I am starting to see unpollinated main crop figs drop from Marabout and some others. The pollinated ones will not be ripe for as much as 90 days. From this I would judge that pollination needs to occur very early in the fig cycle, and that pollination should be attempted at least 90 days before expected ripening, and probably earlier.
noss

Registered: 06/08/09
Posts: 2,029
Reply with quote  #24 
Has anyone ever said that some of the common figs were able to produce good figs by themselves, but if they were pollenated by the fig wasp, they would be much better?  I may be remembering it wrong.  I was thinking that Martin, or Bass was talking about that.  Maybe it wasn't the common fig, though.

noss
alanmercieca

Registered: 05/31/11
Posts: 1,949
Reply with quote  #25 
I am not sure if they said anything about it yet I just read this "Lev-Yadun et al. (2006) points out that Common figs are dioecious, with male trees producing inedible seedless figs that maintain the pollinating wasps. It is known that the parthenocarpic Common fig, if pollinated, does produce better quality figs than parthenocarpically developed figs, and contain viable seeds, the progeny of which segregates into male and female figs." Here.

--------------------------------------------------------------------

I just updated a part of my contribution to the FAQ thread to this

Common fig type: Common figs do not require pollination. Yet if pollinated there is a better quality crop of figs that have fettle seeds. Without fertilization the common figs have infertile seeds.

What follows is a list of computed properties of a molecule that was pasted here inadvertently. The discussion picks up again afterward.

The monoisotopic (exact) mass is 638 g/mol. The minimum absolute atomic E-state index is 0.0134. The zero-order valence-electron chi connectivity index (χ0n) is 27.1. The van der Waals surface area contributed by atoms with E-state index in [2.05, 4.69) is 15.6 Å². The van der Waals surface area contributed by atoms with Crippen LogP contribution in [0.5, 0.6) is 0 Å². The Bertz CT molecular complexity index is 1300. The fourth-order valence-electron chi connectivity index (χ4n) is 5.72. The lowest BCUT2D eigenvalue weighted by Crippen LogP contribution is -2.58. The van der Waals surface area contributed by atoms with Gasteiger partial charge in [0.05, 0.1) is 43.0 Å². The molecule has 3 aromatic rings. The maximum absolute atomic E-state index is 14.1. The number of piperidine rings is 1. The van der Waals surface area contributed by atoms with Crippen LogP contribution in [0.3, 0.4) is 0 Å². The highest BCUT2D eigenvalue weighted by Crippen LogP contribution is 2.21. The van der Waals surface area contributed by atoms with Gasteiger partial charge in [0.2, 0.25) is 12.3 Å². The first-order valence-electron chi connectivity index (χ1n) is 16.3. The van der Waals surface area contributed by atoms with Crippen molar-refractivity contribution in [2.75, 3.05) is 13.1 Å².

They have a Breba crop then a main crop.  Both these crops have good fresh figs.

The common fig has Mule flowers (produces no pollen/requires no pollen) and has female flowers (pistillate flowers) for both crops.

Although if the figs of a common fig tree type are pollinated the figs will have male flowers (staminate flowers) as well.


Quote:
Originally Posted by noss
Has anyone ever said that some of the common figs were able to produce good figs by themselves, but if they were pollenated by the fig wasp, they would be much better?  I may be remembering it wrong.  I was thinking that Martin, or Bass was talking about that.  Maybe it wasn't the common fig, though.

noss
noss

Registered: 06/08/09
Posts: 2,029
Reply with quote  #26 
That's about what the conversation was about, Alan.

Thanks,

noss
alanmercieca

Registered: 05/31/11
Posts: 1,949
Reply with quote  #27 
You are welcome.

Quote:
Originally Posted by noss
That's about what the conversation was about, Alan.

Thanks,

noss